• I went on a tour with Intrepid in Jordan earlier this year and the Tour leader gave us SO much information it was painful. I thought perhaps it was a little bit of a cultural difference – maybe I am completely wrong, but I thought that perhaps they want to show that they are knowledgable and educated because it could be respected in their countries?

    Cambodia was a great place to travel for me, but I have been reading a lot lately that it is becoming worse for travellers. More crime, more corruption, which is really a shame. We only had one negative experience in Cambodia, and we travelled to some different and off the beaten path places by organising home stays, and that was in Siem Reap (which is of course, the most touristy place in Cambodia). But I wouldn’t be surprised if the rest of the country is catching on. I would have not felt comfortable going by myself as a single female traveller, but I was travelling with my boyfriend which always makes a difference.
    Cyra @ Gastronomic Nomad recently posted..Postcards from Álora: Dicovering the charm of Andalucía

    • Amanda says:

      That’s a really good point about the cultural differences when it comes to the info – you definitely could be right about that!

      And yes, I hear more and more negative stories about Cambodia as time goes on. I almost didn’t go because of them (and definitely would not have if I’d been traveling solo). It’s sad, and I hope it doesn’t get a lot worse!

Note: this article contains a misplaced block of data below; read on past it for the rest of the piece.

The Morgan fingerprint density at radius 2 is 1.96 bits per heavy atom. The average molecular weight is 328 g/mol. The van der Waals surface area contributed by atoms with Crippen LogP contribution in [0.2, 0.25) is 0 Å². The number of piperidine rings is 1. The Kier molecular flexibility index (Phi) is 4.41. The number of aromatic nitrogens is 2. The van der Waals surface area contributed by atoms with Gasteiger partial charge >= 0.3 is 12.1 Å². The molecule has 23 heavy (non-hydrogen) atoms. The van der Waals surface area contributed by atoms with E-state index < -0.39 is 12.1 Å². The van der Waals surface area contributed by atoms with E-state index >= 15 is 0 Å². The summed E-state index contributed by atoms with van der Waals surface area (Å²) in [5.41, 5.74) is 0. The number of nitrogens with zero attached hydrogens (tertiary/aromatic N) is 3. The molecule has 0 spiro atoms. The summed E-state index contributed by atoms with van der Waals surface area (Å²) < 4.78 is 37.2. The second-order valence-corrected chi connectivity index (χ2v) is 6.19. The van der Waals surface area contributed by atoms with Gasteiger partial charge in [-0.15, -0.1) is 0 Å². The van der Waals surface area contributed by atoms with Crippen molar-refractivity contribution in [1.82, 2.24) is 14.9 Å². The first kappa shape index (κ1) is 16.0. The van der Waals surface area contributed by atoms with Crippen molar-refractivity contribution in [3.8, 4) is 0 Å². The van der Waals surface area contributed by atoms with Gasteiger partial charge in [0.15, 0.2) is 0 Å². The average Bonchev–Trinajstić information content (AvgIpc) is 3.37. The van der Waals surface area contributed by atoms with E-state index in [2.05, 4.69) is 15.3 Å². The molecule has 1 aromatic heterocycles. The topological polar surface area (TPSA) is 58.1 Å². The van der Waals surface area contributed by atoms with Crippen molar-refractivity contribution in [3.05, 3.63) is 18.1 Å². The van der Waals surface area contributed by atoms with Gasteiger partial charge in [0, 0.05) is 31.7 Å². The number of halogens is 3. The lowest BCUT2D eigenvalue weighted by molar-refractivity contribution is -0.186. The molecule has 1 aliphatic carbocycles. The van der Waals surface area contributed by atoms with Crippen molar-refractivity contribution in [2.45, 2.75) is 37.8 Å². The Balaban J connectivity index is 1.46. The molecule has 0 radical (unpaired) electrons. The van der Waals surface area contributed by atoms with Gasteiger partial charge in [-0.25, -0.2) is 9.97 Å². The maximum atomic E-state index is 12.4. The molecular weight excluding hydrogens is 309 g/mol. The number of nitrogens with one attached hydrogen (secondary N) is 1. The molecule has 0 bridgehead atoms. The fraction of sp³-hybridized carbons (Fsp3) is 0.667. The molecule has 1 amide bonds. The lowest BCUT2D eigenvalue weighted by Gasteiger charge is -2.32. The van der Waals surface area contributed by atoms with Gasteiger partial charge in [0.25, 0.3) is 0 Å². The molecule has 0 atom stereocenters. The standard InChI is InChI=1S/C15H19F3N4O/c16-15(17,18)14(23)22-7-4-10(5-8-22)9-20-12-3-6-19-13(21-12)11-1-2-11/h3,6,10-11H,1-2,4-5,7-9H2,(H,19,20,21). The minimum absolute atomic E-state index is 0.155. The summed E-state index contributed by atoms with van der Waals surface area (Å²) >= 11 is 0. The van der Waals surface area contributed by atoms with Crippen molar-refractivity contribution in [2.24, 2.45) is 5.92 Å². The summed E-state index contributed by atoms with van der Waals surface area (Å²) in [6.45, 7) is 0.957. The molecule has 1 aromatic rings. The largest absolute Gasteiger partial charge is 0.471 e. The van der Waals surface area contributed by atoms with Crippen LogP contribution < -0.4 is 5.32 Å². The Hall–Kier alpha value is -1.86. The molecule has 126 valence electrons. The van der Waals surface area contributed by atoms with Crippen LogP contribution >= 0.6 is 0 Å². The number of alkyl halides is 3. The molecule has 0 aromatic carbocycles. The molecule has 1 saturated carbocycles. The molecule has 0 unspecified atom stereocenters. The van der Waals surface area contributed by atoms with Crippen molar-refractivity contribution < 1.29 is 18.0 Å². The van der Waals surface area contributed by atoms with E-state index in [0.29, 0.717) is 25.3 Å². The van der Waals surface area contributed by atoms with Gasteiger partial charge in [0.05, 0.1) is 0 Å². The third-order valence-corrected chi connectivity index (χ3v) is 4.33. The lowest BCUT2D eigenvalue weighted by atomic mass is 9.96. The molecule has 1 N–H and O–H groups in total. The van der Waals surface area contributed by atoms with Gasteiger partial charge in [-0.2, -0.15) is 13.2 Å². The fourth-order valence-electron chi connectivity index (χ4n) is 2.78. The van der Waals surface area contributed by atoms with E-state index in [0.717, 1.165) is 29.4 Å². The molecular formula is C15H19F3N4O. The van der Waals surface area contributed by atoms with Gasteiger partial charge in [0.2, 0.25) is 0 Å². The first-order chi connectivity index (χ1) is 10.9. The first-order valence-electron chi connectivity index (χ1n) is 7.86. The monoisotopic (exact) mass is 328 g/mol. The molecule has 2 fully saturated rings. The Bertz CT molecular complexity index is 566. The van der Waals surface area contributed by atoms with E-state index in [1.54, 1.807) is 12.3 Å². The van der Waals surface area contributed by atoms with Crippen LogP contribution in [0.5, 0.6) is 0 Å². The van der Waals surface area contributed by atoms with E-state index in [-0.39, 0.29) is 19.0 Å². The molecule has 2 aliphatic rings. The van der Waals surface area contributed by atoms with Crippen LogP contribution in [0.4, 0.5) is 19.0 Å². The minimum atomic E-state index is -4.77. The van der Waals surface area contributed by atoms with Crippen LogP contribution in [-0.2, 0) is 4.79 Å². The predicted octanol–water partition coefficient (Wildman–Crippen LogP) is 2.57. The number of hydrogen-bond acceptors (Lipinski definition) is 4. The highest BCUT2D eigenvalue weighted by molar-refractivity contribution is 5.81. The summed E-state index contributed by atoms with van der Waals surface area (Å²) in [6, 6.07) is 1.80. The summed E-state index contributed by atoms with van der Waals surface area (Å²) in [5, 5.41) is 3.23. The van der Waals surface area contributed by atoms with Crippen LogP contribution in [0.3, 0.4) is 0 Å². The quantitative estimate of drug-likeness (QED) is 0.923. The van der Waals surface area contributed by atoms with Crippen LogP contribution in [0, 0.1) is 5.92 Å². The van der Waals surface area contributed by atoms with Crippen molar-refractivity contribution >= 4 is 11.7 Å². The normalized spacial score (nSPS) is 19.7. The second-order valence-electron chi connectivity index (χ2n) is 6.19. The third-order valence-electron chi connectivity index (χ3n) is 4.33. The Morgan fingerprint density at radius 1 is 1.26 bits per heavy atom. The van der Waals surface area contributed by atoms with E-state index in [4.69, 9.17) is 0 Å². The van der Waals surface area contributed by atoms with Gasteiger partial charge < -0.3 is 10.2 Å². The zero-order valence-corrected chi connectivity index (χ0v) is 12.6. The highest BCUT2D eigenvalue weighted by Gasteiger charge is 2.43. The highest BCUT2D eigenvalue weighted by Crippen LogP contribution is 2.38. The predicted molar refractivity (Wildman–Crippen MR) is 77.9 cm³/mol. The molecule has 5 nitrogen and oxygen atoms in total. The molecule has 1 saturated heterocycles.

• Angela says:

    Hi Amanda! I’m about to embark on the Cambodian Traveller myself and I just had a quick question about the days you spent in Angkor Wat. Supposedly a three day Angkor pass is included in the tour (for Days 4-6) but we won’t arrive in Siem Reap until the afternoon of Day 4 – how many days did you actually get to spend at the temples? I’m a bit concerned it’s going to be a bit rushed and I won’t get to see all that much. I’ve tried getting answers from Intrepid but they’re a bit vague about it.

    • Amanda says:

      I think we actually spent 2 days at the temples – we did Angkor Wat, Bayon, and Banteay Srei one day, and then did Angkor Wat at sunrise and Ta Prohm another day. (At least, as far as I remember.) It *could* depend on your guide, though. But, since you do have that 3-day temple pass, you technically could go back or go to see other temples on your own time (you would just need to hire a driver). I thought I might end up wanting to do this, but we saw some amazing temples and after 2 days I was just about templed out!

      You can see the temples we went to here: http://www.dangerous-business.com/2014/04/temples-galore-angkor/

      • Angela says:

        Thanks Amanda! I’m relieved to know we should get a full two days to explore Angkor, either with the tour guide or on our own.

  • Kat says:

    Thanks for the tips Amanda – I’m about to do the Best of Viet Nam and Cambodia tour – it’s my first overseas trip and I’m going on my own. The info you have provided on the parts I’m going on are great, and a comfort to me as I’m both nervous and excited!

  • Jen Lena says:

    I’m really surprised you find the included breakfasts disgusting. Are you a fussy eater or are they really disgusting? Not being an mean here, just interested to know.

    • Amanda says:

      I’m not a very picky eater – they just weren’t very good! (As in, food that should be hot was often cold, and there weren’t very many options; even the fruit was sometimes a bit gross.)

  • Shereen says:

    Hi Amanda,

    I just stumbled across your page as I was doing some research on booking my trip with Intrepid. You have actually helped in making my final decision. I was wondering what type of Luggage did you end up bringing during your trip and do you have any packing ideas that would help?

  • Stafaine says:

    Woow, this looks really amazing,
    This is really on my have to do list before i get into my 40’s

    Keep posting,
    Kind regards
    Stefanie